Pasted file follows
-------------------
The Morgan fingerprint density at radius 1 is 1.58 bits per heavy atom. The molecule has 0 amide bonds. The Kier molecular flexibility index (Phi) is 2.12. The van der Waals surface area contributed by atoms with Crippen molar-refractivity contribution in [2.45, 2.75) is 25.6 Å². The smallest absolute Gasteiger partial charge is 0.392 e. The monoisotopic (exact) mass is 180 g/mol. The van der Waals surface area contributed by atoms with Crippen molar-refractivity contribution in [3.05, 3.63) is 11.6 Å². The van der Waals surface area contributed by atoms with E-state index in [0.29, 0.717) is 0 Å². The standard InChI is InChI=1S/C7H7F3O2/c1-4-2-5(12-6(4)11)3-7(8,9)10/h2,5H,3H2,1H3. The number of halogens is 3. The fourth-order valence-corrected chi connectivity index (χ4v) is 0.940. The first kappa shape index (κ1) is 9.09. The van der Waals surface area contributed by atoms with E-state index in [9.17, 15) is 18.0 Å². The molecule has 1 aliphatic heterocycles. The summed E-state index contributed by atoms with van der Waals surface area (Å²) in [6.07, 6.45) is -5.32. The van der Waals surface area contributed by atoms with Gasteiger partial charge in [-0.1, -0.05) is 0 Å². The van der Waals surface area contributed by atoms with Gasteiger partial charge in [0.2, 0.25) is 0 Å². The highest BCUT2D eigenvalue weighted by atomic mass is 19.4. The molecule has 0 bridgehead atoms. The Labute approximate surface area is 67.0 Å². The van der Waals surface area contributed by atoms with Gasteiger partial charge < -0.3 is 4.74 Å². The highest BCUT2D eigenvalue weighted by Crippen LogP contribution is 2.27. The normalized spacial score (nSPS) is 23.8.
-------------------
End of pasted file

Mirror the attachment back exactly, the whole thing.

The Morgan fingerprint density at radius 1 is 1.58 bits per heavy atom. The molecule has 0 amide bonds. The Kier molecular flexibility index (Phi) is 2.12. The van der Waals surface area contributed by atoms with Crippen molar-refractivity contribution in [2.45, 2.75) is 25.6 Å². The smallest absolute Gasteiger partial charge is 0.392 e. The monoisotopic (exact) mass is 180 g/mol. The van der Waals surface area contributed by atoms with Crippen molar-refractivity contribution in [3.05, 3.63) is 11.6 Å². The van der Waals surface area contributed by atoms with E-state index in [0.29, 0.717) is 0 Å². The standard InChI is InChI=1S/C7H7F3O2/c1-4-2-5(12-6(4)11)3-7(8,9)10/h2,5H,3H2,1H3. The number of halogens is 3. The fourth-order valence-corrected chi connectivity index (χ4v) is 0.940. The first kappa shape index (κ1) is 9.09. The van der Waals surface area contributed by atoms with E-state index in [9.17, 15) is 18.0 Å². The molecule has 1 aliphatic heterocycles. The summed E-state index contributed by atoms with van der Waals surface area (Å²) in [6.07, 6.45) is -5.32. The van der Waals surface area contributed by atoms with Gasteiger partial charge in [-0.1, -0.05) is 0 Å². The van der Waals surface area contributed by atoms with Gasteiger partial charge in [0.2, 0.25) is 0 Å². The highest BCUT2D eigenvalue weighted by atomic mass is 19.4. The molecule has 0 bridgehead atoms. The Labute approximate surface area is 67.0 Å². The van der Waals surface area contributed by atoms with Gasteiger partial charge < -0.3 is 4.74 Å². The highest BCUT2D eigenvalue weighted by Crippen LogP contribution is 2.27. The normalized spacial score (nSPS) is 23.8.